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Fitness Trackers?

LvlUpStrLvlUpStr Posts: 85Member, Premium Member Posts: 85Member, Premium Member
A few questions.
Does anyone here have a fitness tracker watch?
Is fitbit the best brand?
Are they any good for weightlifters or only for cardio athletes?

Thank you.

Replies

  • AnnPT77AnnPT77 Posts: 13,696Member Member Posts: 13,696Member Member
    LvlUpStr wrote: »
    A few questions.
    Does anyone here have a fitness tracker watch?
    Is fitbit the best brand?
    Are they any good for weightlifters or only for cardio athletes?

    Thank you.

    Yes. I have a Garmin Vivoactive 3.

    No. Fitbit may be a good brand for you, but it depends on what your goals are, and what activities you want to track. There are other good brands, and some are slanted at particular goals or activities.

    Whether they're good for weightlifters depends on what you're expecting from them. They don't tend to estimate calories for weight lifting at all accurately, if that's your primary goal. (They're pretty terrible at that for most people, sadly.)
  • Gisel2015Gisel2015 Posts: 3,062Member Member Posts: 3,062Member Member
    No, I don't have a fitness tracker. I don't like gadgets, (they are not reliable for the type of workouts that I do), and I don't track exercise calories, only minutes/hours exercising per day.
  • Bry_Fitness70Bry_Fitness70 Posts: 2,440Member Member Posts: 2,440Member Member
    I have a Garmin Fenix 5 Plus and love it. It has a continuous HRM and calculates calories burned 24 hours per day and calculates performance metrics, counts steps and stairs ascended, has GPS, tracks sleep, has an altimeter, barometer, and temp sensor, is waterproof to 100m so you can track swimming, integrates with your phone through Bluetooth, and a lot of other functions. It has a long battery life and the associated phone app is easy to use.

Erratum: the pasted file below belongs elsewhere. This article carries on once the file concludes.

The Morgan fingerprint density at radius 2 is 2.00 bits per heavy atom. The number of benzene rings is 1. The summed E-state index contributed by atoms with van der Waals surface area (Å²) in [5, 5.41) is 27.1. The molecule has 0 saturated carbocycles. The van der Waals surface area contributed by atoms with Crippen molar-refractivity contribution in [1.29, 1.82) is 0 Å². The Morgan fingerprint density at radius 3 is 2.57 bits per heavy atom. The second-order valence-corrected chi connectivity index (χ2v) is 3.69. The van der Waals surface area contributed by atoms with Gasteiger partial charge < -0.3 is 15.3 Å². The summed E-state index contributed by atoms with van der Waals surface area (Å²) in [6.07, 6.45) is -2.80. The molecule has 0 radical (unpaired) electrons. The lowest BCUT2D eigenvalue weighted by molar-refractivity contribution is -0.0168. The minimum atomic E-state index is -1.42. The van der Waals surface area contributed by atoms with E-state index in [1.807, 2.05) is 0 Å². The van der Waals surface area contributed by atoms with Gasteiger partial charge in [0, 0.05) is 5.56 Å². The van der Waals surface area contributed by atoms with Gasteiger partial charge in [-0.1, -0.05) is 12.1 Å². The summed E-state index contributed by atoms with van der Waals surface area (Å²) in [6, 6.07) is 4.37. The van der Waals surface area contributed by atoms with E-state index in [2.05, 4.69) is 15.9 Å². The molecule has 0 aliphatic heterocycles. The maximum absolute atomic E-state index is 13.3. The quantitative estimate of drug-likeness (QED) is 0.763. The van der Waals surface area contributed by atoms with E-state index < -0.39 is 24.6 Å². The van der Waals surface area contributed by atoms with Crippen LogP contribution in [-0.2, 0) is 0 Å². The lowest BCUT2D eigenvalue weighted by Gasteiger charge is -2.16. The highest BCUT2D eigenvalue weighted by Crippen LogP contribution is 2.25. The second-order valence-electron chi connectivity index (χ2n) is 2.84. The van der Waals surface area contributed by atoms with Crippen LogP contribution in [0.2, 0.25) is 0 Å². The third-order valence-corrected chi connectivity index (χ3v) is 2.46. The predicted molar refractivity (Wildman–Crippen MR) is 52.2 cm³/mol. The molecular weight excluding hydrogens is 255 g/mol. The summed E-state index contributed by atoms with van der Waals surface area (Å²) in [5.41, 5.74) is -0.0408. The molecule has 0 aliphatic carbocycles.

It integrates pretty well with MFP and loads exercises and calories burned automatically. Since the HRM detects the HR through the wrist rather than with a chest strap over your heart, it is probably a little less accurate, but accurate enough for my needs.
  • BrianSharpeBrianSharpe Posts: 8,877Member Member Posts: 8,877Member Member
    I wear a Garmin Fenix 5 but don't use it for strength training. It's great for tracking my swims, runs, rides & rowing but most of them are pretty useless for tracking weight lifting.
  • JthanmyfitnesspalJthanmyfitnesspal Posts: 2,184Member, Premium Member Posts: 2,184Member, Premium Member
    I've had fitbits: I like the lower-end Fitbits (trackers) better than the high-end (smart watches). For the trackers: Very simple to use with relatively long battery life. My hardware kept breaking, but they replaced it for free several times. Apparently the hardware has gotten better (now waterproof). Pluses: Good app, good web site, good integration with MFP, Good sleep monitoring, good customer support, good price.

    Garmin: The standard for sports tracking. I have the Vivoactive 3 and it's been very good. Pluses: Tracking swim, ride, run, walk, hike, etc. Good for sleep, steps, all day HR, and many other things. Battery life of several days.

    Apple watch: Excellent smart watch with almost all the sports tracking features of Garmin. But, with way more apps. Generally, needs to be recharged daily. Must have an iphone.
  • ADevine1984ADevine1984 Posts: 1Member Member Posts: 1Member Member
    I have a fitbit which i feel is better suited more towards cardio even though it does have a weights option, it only tracks the duration of the session though. To properly track my weight lifting i use an app on my phone that logs sets,reps and weight which is so much more accurate.